John McManus: Nama’s worst nightmare comes a step closer
Reluctance to face up to Project Eagle fiasco may cost agency dearly
NAMA at the Treasurry Building .Photograph: Cyril Byrne / THE IRISH TIMES
As climbdowns go it was at the lower end of the scale, but the consequences could be far reaching. In emerged this week that Frank Daly, the chairman of Nama, wrote to the Standards in Public Office Commission (Sipo) last March to say that Northern Irish businessman Frank Cushnahan might have contravened the Ethics in Public Office Act when he was a member of its Northern Irish advisory board of Nama between May 2010 and November 2013.
Now, Sipo is not quite the FBI, but as Ivor Callely found out, breaches of the Ethics in Public Office Act can have serious ramifications. But that is not the real issue here.
What is significant about Daly’s letter is that it knocked on the head the notion that the controversy around the 2014 sale of its Northern Irish assets has nothing to do with Nama.
The agency had stuck grimly to this line ever since it emerged last July that some £7 million in fees associated with the sale were diverted to an Isle of Man bank account for the benefit of some unnamed individuals.
The money had been lodged by Ian Coulter, the then managing partner of Belfast law firm Tughans. Along with US law firm Brown Rudnick, they had advised the US investment fund Cerberus, which bought Nama’s Northern Irish portfolio, dubbed Project Eagle.
Cushnahan was soon linked to the payment and although he was not a member of the advisory committee when the sale to Cerberus went through, his involvement was seen to be controversial.
Nama maintained the issue was nothing to do with it. Its line was pretty simple: they were just the seller and whatever shenanigans did or didn’t go on between the buyer and its advisers were no concern of theirs.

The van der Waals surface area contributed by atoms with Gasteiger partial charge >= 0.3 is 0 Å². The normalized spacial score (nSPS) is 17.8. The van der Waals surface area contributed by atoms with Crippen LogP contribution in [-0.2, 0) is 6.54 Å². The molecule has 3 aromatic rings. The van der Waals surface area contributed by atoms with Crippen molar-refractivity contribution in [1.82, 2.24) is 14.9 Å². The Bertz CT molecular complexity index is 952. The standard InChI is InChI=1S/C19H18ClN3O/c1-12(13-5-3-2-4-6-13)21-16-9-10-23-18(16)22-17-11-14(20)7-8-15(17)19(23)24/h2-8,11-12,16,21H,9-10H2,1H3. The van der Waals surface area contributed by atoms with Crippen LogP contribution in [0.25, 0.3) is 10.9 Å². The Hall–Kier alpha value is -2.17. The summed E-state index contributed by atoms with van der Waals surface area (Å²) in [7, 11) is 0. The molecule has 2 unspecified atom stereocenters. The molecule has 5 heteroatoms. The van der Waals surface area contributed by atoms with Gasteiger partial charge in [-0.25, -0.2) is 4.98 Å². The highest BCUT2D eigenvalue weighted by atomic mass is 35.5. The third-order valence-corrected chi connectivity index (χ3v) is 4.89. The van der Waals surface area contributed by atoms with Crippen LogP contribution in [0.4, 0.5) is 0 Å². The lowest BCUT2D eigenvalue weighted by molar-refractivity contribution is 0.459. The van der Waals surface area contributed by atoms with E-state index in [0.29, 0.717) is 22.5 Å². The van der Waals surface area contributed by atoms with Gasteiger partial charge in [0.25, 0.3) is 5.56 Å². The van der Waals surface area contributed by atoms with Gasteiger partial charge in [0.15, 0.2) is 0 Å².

It may have been a legally correct position, but it did not fit well with the notion of Nama as an agent of the Irish State. Neither did Nama’s refusal to appear before the Stormont committee investigating the deal.
Change of heartSpotlight
The letter to Sipo issued a few days later. In it Daly said that Cushnahan may have breached the ethics Act in dealings with Pimco, another bidder for Project Eagle.
Pimco had pulled out of the sale process in March 2014 and told Nama that it agreed to pay £5 million to Cushnahan if its bid succeeded. Tughans and Brown Rudnick were also to get £5 million each.
Tughans and Brown Rudnick subsequently went to work for Cerberus on its bid and Nama was happy to deal with them, although they sought – and got – an assurance that Cushnahan was not involved.
In the letter to Sipo, Nama also drew its attention to the fact that Cushnahan might have held shares in a company, Graham Group, whose loans were acquired by Nama.
The agency now needs to explain why it waited until March of this year to write to Sipo when it was aware as far back as March 2014 – according to Daly’s testimony to the Public Accounts Committee – that Cushnahan stood to get a fee from Pimco if it was successful.
Nama’s reluctance to get sucked into the Project Eagle fiasco is understandable given the enormity of the job it had to do and the pressure it is under to wind itself up as soon as possible. But its “see-no-evil, hear-no-evil” approach has backfired.
Mick Wallace, the TD who first raised the story in the Dáil, has been vindicated and Nama can no longer assume it will get the benefit of the doubt regarding further allegations by Wallace and other critics – such as this week’s claims around the sale of the Garda offices on Harcourt Street.
It makes Nama’s worst nightmare – a full-blown inquiry into its activities – more rather than less likely. Fianna Fáil has set its face against an inquiry, but given that it is back in full-blown populist mode, a change of heart is quite possible.
Nama may well come to regret its decision to stick its head in the sand over Project Eagle.